I think you have absolutely no basis to understand what the law actually is. The only recent case (http://findarticles.com/p/articles/mi_qa3898/is_200404/ai_n9399910/?tag=content;col1) I've seen punitive damages in is when a LEA held someone wrongfully for 11 days. In fact it looks like (http://www.acslaw.org/node/12484) punitive damages are going to be capped at compensatory damages going forward. Compensatory damages have to be proven as actual loss. The punitive damage standard under Smith (http://supreme.justia.com/us/461/30/) is "reckless or callous indifference to ... federally protected rights."

I also suggest you read Fischer v. San Jose (http://calapp.blogspot.com/2009/03/fisher-v-city-of-san-jose-9th-cir-march.html). Fischer's rights were horribly violated and he won $1.00 until he was overturned by an en banc court. It seems that pinning a man in his house, breaking his windows, tear gassing him, and then shooting him is all ok, even without a warrant. Even if you had time to tell the local news that nothing was really happening in your siege of his house - everyone is kinda bored and just waiting for the football game. Yep - no time to get a warrant. What they don't mention in the Federal Case is that the SWAT team witheld evidence in Mr. Fischer's state court trial.

Please link to a fourth amendment case with punitive damages along any lines of a case you think you might ever bring.

Now as to state courts, what possibly gives you the idea that they would ever rule in your favor? I mean, the state courts are where 12031(e) was ruled constitutional for goodness sake. With the exception of Harrot, please find me any state court ruling about guns or near guns that was favorable to gun owners.

The one thing a lawyer has on most laymen is that most laymen have:
1. Not been in criminal or civil litigation.
2. Haven't read broadly enough on the right issues to understand the area of the law they are looking at.

I've read very, very broadly and Don Kates smacked me down on equal protections law for example.

What makes you think you've read enough elsensei?

Either way I look forward to your un-overtruned cites that show you have an articulable way to recover a dime in a civil rights case that is absent actual malice by a police officer.

-Gene

oaklander
07-26-2009, 11:35 PM
ROFL - I guess I picked a bad analogy!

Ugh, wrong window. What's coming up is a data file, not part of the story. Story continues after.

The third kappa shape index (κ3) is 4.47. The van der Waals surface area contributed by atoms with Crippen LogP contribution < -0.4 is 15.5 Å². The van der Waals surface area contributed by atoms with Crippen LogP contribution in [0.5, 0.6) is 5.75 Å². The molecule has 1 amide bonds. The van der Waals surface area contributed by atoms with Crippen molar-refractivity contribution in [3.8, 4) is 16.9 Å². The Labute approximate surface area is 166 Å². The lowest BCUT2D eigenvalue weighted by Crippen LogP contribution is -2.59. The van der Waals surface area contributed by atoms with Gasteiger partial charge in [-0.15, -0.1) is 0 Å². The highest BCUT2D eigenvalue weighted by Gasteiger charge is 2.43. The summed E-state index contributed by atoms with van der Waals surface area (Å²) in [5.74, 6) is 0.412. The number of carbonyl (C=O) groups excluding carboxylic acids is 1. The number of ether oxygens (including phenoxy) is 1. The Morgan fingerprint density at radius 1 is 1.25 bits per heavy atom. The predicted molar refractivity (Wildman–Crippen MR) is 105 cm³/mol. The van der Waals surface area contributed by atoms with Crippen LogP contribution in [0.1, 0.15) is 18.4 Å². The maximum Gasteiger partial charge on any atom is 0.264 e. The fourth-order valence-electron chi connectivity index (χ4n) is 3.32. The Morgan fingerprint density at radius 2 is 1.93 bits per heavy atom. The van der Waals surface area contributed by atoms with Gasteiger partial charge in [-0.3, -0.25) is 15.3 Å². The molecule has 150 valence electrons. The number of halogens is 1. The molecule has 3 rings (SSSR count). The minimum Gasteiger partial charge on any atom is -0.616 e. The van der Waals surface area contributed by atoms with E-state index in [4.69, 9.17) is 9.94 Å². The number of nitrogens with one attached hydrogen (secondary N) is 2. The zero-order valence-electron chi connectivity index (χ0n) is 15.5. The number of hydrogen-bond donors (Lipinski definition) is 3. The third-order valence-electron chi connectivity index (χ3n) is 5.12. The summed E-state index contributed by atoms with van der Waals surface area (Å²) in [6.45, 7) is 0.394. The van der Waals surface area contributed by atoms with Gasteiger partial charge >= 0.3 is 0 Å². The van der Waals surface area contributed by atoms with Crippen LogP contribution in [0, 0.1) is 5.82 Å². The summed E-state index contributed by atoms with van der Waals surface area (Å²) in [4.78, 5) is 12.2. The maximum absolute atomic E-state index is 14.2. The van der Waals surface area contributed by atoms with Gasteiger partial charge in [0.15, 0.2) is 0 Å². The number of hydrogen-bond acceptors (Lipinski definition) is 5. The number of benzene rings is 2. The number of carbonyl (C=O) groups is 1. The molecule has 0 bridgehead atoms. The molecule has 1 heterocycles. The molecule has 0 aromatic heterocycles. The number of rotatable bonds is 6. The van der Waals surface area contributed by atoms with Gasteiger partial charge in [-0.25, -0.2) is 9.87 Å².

EDIT: But Gene brings up a good point - even if you had the best lawyer in the state, it doesn't look like these cases win very often. And if they do win, damages are small (like $1). I won't touch them. . .

Didn't mean to step on anyone's toes. The attorneys out there who don't work, well, you know who you are.

And I built my own house from the ground up, 3 stories, no experience, after reading a series of books that I bought at Home Depot.

Yes experience can be important, but when I had 3 plumbers tell me $1000 per fixture to run supply and DWV pipes, I knew there was a lot of BS flying around, and that it was endemic to the trade.

Same thing with many attorneys. I don't know any attorney that is worth 10 cents per second.

Theseus
07-27-2009, 12:01 AM
It's always nice to know that once again the government has found a way to allow other government officials to get away with the exact kinds of things we developed the rule of law and the Constitution to prevent in the first place.

The courts are not our place for redress it seems. . . Wonder why our forefathers allowed us other methods of redress?

Besides, I don't care if I get rich off anything I do, I just don't want to LOOSE anything. Like in my case, if I could just be whole and not owe anything I would be happy. Well, I would want it documented that 12031 and specifically 12031(e) is unconstitutional.

wildhawker
07-27-2009, 12:04 AM
Take into account the relative risk for a non-tradesman to DIY their own house:

Framing > high
Electrical > high
Roofing > medium
Concrete > medium
HVAC > low
Plumbing > low
Drywall & finishes > low
Insulation > low
Flooring > low

Plumbing your own house is great, but a 3/4 copper line isn't going to kill you. Improper grounding, on the other hand, might.

No matter how well-read we might be on these issues, only a select few (not just here at CGN, but generally) have actually had the experience to apply to a set of facts and understand the realities w/r/t damages.

Didn't mean to step on anyone's toes. The attorneys out there who don't work, well, you know who you are.